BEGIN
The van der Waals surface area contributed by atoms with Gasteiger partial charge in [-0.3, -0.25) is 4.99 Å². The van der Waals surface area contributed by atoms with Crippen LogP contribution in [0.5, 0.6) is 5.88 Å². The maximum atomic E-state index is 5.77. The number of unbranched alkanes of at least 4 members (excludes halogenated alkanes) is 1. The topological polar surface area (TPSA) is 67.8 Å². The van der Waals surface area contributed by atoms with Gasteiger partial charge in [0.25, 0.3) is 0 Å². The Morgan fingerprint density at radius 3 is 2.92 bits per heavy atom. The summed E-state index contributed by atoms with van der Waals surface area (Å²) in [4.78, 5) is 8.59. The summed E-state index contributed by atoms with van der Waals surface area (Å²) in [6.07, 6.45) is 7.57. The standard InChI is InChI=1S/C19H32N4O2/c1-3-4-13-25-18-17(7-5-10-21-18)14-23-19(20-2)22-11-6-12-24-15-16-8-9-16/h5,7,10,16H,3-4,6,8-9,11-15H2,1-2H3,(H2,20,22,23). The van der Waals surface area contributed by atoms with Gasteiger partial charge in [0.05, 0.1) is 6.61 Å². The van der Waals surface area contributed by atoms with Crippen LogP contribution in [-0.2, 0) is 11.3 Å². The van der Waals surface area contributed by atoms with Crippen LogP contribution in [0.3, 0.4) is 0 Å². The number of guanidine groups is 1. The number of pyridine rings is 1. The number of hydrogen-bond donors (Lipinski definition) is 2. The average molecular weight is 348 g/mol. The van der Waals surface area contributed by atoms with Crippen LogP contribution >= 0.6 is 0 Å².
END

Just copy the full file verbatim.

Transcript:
The van der Waals surface area contributed by atoms with Gasteiger partial charge in [-0.3, -0.25) is 4.99 Å². The van der Waals surface area contributed by atoms with Crippen LogP contribution in [0.5, 0.6) is 5.88 Å². The maximum atomic E-state index is 5.77. The number of unbranched alkanes of at least 4 members (excludes halogenated alkanes) is 1. The topological polar surface area (TPSA) is 67.8 Å². The van der Waals surface area contributed by atoms with Gasteiger partial charge in [0.25, 0.3) is 0 Å². The Morgan fingerprint density at radius 3 is 2.92 bits per heavy atom. The summed E-state index contributed by atoms with van der Waals surface area (Å²) in [4.78, 5) is 8.59. The summed E-state index contributed by atoms with van der Waals surface area (Å²) in [6.07, 6.45) is 7.57. The standard InChI is InChI=1S/C19H32N4O2/c1-3-4-13-25-18-17(7-5-10-21-18)14-23-19(20-2)22-11-6-12-24-15-16-8-9-16/h5,7,10,16H,3-4,6,8-9,11-15H2,1-2H3,(H2,20,22,23). The van der Waals surface area contributed by atoms with Gasteiger partial charge in [0.05, 0.1) is 6.61 Å². The van der Waals surface area contributed by atoms with Crippen LogP contribution in [-0.2, 0) is 11.3 Å². The van der Waals surface area contributed by atoms with Crippen LogP contribution in [0.3, 0.4) is 0 Å². The number of guanidine groups is 1. The number of pyridine rings is 1. The number of hydrogen-bond donors (Lipinski definition) is 2. The average molecular weight is 348 g/mol. The van der Waals surface area contributed by atoms with Crippen LogP contribution >= 0.6 is 0 Å².